Vine Talk: Plan to ‘hit hard and hit early’
By Dave Antrobus, Solutions Development Manager - Syngenta
Regardless of whether you are trying to control Light Brown Apple Moth, powdery mildew or downy mildew, the timing of sprays in your program is critical and there is no spray more important than the first application.
For Light Brown Apple Moth (LBAM), insecticide labels recommend targeting this pest soon after egg lay or when larvae are small. Countless trials have shown that this application timing, when LBAM is at its most vulnerable stage of its lifecycle, is when most products achieve their best results. If the larvae get too large, they can survive the insecticide spray.
Monitoring moth flights and working out predicted egg hatch dates has proven to be a valuable tool in planning when to spray. Last year, this strategy worked particularly well as LBAM were on the move much earlier than normal (up to 4 to 5 weeks earlier in some districts), as well as there being numerous flights. Growers who monitored frequently throughout the season and acted on information, such as moth flights, were able to remain in control of LBAM populations, rather than letting populations establish which required an increased effort to achieve good control of large larvae.
When it comes to controlling fungal infections, preventative or very early intervention is just as important.
Populations of fungal pathogens, like downy mildew and powdery mildew, are made up of individual isolates. Once these diseases establish the infection can release literally billions of spores. When talking about such large numbers, there is always the chance that some spores or isolates will have resistance or tolerance to the chemical you are applying.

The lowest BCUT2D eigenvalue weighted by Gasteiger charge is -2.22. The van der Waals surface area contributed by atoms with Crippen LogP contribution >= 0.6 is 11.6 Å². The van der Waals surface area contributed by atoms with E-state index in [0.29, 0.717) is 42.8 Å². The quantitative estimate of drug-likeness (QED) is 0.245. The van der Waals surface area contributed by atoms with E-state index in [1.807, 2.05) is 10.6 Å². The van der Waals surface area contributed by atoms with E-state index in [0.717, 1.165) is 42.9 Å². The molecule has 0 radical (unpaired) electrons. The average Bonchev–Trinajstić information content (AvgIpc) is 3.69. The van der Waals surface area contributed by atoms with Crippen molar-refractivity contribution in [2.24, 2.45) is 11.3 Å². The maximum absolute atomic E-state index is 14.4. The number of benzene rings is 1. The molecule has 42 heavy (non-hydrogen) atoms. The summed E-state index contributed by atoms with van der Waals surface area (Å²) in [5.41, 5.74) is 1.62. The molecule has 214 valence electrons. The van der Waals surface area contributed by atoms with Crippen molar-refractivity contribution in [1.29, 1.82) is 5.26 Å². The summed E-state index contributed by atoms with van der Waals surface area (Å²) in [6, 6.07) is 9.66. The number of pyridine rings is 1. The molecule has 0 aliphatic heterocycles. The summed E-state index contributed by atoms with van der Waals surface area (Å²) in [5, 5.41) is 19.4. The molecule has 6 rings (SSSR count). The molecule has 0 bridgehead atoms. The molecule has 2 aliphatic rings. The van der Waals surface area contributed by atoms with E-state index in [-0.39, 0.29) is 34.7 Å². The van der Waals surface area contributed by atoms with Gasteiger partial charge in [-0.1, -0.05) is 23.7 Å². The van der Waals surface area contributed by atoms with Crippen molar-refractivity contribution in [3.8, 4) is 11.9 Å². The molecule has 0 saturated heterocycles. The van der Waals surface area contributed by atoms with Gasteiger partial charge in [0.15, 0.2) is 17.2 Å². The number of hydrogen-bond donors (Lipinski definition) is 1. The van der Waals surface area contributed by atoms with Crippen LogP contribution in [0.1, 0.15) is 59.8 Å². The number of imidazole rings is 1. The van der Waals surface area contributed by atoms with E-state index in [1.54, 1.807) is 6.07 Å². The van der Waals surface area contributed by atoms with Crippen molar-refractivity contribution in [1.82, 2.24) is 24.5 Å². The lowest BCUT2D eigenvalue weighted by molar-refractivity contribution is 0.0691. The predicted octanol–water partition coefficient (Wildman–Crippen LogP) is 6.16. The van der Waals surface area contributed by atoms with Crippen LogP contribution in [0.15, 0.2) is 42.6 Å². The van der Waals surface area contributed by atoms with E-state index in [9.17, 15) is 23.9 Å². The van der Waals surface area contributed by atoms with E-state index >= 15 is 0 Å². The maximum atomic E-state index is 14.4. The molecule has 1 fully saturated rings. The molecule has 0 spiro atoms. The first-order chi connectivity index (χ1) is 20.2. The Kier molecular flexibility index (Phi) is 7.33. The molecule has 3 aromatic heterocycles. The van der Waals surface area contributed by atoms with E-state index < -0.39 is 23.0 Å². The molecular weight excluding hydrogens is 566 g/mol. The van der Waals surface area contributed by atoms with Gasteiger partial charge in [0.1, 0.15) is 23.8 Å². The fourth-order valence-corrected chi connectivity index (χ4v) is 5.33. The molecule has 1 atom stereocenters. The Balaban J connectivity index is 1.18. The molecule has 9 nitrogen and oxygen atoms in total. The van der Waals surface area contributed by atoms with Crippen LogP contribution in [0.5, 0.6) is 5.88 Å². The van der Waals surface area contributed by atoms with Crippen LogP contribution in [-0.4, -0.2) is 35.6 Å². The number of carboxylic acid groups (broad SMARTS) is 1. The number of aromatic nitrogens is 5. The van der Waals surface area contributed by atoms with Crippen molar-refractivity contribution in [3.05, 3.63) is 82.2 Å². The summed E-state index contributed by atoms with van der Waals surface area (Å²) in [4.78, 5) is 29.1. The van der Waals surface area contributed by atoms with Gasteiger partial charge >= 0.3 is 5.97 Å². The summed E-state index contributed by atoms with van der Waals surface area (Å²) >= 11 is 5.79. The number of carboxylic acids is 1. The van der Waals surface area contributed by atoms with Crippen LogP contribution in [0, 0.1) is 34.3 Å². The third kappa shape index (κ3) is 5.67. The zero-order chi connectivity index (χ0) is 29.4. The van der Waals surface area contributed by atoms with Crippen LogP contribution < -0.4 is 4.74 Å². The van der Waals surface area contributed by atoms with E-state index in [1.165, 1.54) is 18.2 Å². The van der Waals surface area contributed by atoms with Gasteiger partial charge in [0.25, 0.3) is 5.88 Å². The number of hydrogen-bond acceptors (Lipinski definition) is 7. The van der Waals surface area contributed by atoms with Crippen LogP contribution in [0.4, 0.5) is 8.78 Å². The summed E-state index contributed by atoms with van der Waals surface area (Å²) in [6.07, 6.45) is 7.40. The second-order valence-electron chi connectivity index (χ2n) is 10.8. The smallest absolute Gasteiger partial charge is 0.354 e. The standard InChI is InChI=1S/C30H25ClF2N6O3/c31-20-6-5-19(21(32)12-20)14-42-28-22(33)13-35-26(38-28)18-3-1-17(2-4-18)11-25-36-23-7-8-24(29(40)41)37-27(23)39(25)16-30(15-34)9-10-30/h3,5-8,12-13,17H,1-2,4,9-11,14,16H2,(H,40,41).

Having a preventative spray program in place and applying good protectant fungicides ahead of rainfall events is critical to ensure the disease does not establish and to maintain a handle on resistance build-up. With resistance management it’s a numbers game.
Keeping populations of any pest or disease at low levels, or ideally absent, is the best approach.
Frequently monitoring the weather conditions as well as understanding the target pest or disease in its early stages can pay dividends time and time again. If the conditions are right for the disease or pest to multiply, it is best to act before it’s too late, and also ensure you have the right product on hand to spray before it becomes a problem.
Plan ahead, hit hard and hit early.